Friday, May 22, 2009

Catholicism & Hinduism: 10 Similarities

(I originally posted this on my previous blog. Because of continued commenting there, I decided to re-post it here.)

I know everyone will not be happy with this post. That's fine - healthy discussion is usually a good thing.

After having lived in the USA and India, I have been exposed first-hand to both Catholicism and Hinduism. This pertains to both belief and practice. Let me say first of all that not all Catholics believe the same things or practice in the same ways. This is also true for Hindus. Therefore, the following 10 similarities are generalizations based upon what I have experienced both here in America and in South Asia.

I'd also like to point out that we have friends who are Catholics and friends who are Hindus. This post is not intended to be an assault on either religion, but rather a comment on similarities that I have observed.

That said, here we go.

Ten Similarities:

1) Repeated sacrifice - At every Catholic Mass, Jesus is again "sacrificed." This is why the elements of the Mass are literally thought to be Christ's body and blood. When Hindus go to temple, they perform some sort of sacrifice, usually presenting an offering to the gods.

2) Rituals - The Mass itself is a type of ritual. Also, the Rosary is one of the most well-known rituals of the Catholic faith. At a Hindu temple, various rituals are performed such as ringing a bell to wake the gods, bowing before the gods, and chanting different mantras.

3) Prayer to multiple saints/gods - Many Catholics (not all) pray to various saints within the Catholic church. Most Hindus (not all) pray to various gods within the Hindu pantheon. Some of the most popular are Shiva, Vishnu, Lakshmi, and Ganesh.

4) Priests - both Catholics and Hindus must go through a priest to get to god. There is no direct access to any god.

5) Cathedral/Temple - In both religions, all important practices occur at some type of building. There is little encouragement for meeting in homes because priests cannot be at multiple homes at the same time.

6) Images & Icons - In Catholic churches, pictures and statues of saints are common-place. These typically receive veneration. At any Hindu temple, there will be multiple statues of the various gods. These will include Shiva, Vishnu, Ganesh, Hanuman, Lakshmi, Durga, and others.

7) Works-based salvation - In both Catholicism and Hinduism, salvation is based, at least in part, upon the works of the individual. This is far different from the cry of the Protestant Reformation: "Justification by faith alone."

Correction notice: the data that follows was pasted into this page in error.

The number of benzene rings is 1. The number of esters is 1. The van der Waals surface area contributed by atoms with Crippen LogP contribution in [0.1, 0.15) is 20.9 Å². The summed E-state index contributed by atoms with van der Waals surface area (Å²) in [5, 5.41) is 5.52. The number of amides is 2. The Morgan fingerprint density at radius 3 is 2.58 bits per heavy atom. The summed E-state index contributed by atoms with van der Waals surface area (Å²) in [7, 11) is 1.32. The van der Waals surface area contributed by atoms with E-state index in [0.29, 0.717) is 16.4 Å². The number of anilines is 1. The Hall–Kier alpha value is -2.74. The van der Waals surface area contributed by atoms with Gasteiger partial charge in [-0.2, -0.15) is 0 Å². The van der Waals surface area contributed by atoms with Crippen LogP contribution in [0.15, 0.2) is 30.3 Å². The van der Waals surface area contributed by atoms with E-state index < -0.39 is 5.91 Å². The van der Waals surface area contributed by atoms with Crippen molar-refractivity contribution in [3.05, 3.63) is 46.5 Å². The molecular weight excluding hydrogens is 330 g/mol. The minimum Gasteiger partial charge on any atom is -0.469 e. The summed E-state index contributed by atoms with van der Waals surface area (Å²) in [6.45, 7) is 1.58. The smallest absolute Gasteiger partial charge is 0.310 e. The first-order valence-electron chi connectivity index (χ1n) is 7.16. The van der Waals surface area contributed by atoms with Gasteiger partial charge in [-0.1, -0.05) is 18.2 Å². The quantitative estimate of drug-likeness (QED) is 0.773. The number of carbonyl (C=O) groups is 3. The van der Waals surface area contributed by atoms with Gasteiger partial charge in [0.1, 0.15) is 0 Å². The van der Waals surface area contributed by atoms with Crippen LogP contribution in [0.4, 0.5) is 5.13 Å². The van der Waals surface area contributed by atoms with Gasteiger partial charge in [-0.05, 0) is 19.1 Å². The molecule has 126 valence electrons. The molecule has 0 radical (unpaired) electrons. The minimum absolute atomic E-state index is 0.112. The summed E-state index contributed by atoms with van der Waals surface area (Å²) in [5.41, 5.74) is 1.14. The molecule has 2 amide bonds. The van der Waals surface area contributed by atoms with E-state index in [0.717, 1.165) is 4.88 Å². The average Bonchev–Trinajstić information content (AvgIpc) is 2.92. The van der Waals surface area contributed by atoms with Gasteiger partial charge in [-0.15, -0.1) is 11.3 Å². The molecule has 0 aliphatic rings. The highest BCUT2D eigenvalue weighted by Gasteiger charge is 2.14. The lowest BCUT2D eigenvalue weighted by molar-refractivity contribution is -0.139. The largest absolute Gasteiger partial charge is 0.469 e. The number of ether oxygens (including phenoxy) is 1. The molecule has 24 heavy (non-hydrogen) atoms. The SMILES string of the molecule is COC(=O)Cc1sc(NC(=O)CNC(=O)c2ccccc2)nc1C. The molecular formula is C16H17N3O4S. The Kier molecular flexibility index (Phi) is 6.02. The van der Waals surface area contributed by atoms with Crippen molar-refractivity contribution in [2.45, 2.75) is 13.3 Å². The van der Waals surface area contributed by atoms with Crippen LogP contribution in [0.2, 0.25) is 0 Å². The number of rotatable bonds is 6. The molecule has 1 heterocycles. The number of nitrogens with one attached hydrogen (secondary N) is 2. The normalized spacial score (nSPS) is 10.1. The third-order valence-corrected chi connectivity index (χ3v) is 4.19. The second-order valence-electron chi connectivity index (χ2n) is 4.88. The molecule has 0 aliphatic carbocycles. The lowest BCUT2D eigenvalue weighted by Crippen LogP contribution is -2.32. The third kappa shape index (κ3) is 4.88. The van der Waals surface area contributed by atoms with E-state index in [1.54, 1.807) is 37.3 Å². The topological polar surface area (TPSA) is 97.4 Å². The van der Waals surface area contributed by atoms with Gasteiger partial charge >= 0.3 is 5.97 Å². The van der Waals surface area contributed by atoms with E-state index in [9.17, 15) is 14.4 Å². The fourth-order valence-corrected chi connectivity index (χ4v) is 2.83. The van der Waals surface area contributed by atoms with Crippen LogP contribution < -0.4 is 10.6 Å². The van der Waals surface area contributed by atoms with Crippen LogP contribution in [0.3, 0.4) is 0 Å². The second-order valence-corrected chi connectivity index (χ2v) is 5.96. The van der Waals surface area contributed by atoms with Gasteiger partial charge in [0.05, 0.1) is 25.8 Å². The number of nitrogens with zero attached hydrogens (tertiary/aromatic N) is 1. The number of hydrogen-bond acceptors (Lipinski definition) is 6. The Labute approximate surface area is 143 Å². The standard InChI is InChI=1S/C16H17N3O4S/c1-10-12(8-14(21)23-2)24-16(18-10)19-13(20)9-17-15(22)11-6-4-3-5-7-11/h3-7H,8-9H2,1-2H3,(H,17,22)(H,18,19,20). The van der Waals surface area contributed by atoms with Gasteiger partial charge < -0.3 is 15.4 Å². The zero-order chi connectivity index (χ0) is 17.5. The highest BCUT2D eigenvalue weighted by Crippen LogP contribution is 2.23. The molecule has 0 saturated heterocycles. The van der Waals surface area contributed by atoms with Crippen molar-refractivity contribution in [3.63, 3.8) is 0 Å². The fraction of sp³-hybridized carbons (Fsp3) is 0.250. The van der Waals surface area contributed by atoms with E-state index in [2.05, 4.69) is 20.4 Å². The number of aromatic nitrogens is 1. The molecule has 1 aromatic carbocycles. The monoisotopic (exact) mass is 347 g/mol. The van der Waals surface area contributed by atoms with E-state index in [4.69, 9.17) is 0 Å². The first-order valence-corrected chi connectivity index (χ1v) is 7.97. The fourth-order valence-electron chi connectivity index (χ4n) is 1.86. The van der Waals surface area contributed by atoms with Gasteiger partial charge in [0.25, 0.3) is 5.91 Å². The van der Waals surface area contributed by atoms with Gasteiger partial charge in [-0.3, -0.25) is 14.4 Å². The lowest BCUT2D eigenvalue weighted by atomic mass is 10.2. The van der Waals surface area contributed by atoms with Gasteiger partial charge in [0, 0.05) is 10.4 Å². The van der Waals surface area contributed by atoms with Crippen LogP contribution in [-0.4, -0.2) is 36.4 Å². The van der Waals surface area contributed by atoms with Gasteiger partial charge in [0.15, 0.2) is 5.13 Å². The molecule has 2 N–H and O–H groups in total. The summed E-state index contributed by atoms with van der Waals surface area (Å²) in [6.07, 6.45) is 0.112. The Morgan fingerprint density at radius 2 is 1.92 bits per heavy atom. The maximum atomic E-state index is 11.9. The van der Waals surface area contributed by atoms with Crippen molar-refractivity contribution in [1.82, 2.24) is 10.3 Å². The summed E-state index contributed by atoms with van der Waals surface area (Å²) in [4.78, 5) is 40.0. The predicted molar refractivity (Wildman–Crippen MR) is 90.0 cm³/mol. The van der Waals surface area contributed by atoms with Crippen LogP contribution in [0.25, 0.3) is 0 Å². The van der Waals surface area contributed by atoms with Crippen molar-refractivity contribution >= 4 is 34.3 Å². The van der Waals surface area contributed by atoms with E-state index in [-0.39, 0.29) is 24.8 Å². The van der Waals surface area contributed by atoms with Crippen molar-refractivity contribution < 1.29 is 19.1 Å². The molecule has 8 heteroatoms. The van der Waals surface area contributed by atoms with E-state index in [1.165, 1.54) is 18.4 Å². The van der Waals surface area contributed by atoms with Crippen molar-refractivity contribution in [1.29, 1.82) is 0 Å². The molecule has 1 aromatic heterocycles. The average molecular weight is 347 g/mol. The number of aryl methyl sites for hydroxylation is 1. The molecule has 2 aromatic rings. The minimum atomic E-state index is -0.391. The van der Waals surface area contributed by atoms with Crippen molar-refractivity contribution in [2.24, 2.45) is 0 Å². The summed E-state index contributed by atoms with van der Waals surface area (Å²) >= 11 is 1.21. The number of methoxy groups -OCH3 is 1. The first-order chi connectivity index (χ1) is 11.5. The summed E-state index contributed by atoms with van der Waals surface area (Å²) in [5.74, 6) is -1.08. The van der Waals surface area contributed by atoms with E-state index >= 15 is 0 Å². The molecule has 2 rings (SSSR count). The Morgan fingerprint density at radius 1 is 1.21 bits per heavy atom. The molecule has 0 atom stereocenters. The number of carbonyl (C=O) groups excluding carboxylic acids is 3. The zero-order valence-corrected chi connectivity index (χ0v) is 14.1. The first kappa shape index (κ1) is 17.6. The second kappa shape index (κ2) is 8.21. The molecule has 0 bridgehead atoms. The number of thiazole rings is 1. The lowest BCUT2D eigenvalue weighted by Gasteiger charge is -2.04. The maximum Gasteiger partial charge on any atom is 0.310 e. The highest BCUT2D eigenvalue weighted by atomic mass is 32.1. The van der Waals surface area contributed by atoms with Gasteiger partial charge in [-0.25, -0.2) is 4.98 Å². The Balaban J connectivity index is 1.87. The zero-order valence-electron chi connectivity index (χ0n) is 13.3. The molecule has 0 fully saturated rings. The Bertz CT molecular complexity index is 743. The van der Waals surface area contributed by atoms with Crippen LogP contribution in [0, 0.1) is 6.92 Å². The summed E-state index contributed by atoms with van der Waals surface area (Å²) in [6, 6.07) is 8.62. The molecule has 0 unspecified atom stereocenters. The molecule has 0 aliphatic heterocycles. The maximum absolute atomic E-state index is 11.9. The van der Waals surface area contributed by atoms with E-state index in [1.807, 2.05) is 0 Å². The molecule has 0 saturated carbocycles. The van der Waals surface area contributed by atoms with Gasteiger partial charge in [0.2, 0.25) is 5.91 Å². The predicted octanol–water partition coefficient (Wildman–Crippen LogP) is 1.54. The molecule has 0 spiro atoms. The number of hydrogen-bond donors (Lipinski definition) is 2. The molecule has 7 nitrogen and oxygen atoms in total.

8) Lack of knowledge of sacred writings - Within both religions, the typical follower of the faith has limited knowledge of the sacred writings of his religion. The same is true within Protestantism, but to a much lesser degree. Within Catholicism and Hinduism, the priest is heavily relied upon for scriptural knowledge and understanding.

9) Centered on Rome/Ganges River - Both religions are very centralized. Rome is the epicenter of Catholicism, is the home of the Pope, and is a destination for thousands of Catholics each year. For Hindus, the Ganges River is the site of pilgrimage. Many Hindus travel hundreds of miles to take a dip in the "holy river," in the hope that it will wash away their sins.

10) Death: purgatory/reincarnation - Both faiths teach that upon death, people do not go directly to heaven or hell. For Catholics, purgatory awaits. For Hindus, death leads to another cycle of reincarnation.

I will let you draw your own conclusions about the significance of these similarities. If you have any comments about why you think these exist, please let me know.

1 comment:

acucent said...

....the rosary is a spin on the mala. rosary has 54 beads, 1/2 the beads of a mala, which is 108.

in hinduism, ash or other pastes are placed on the third eye, after the materials have been blessed by the prayers. catholics receive ash on the third eye, once a year on ash wednesday.

in the hindu pantheon, each 'goddess or god' is really an expression of the aspects of God, who creates and also destroys as part of the creation process. we can wittness that by observing the natural world. Buddhists too have similiar 'gods and goddesses.' green tara is very similiar to Lakshmi. So yes the saints of catholicism appear to be archetypes or energy expressions of gifts. hindus and catholics pray to saints or goddess/gods for specific gifts or help.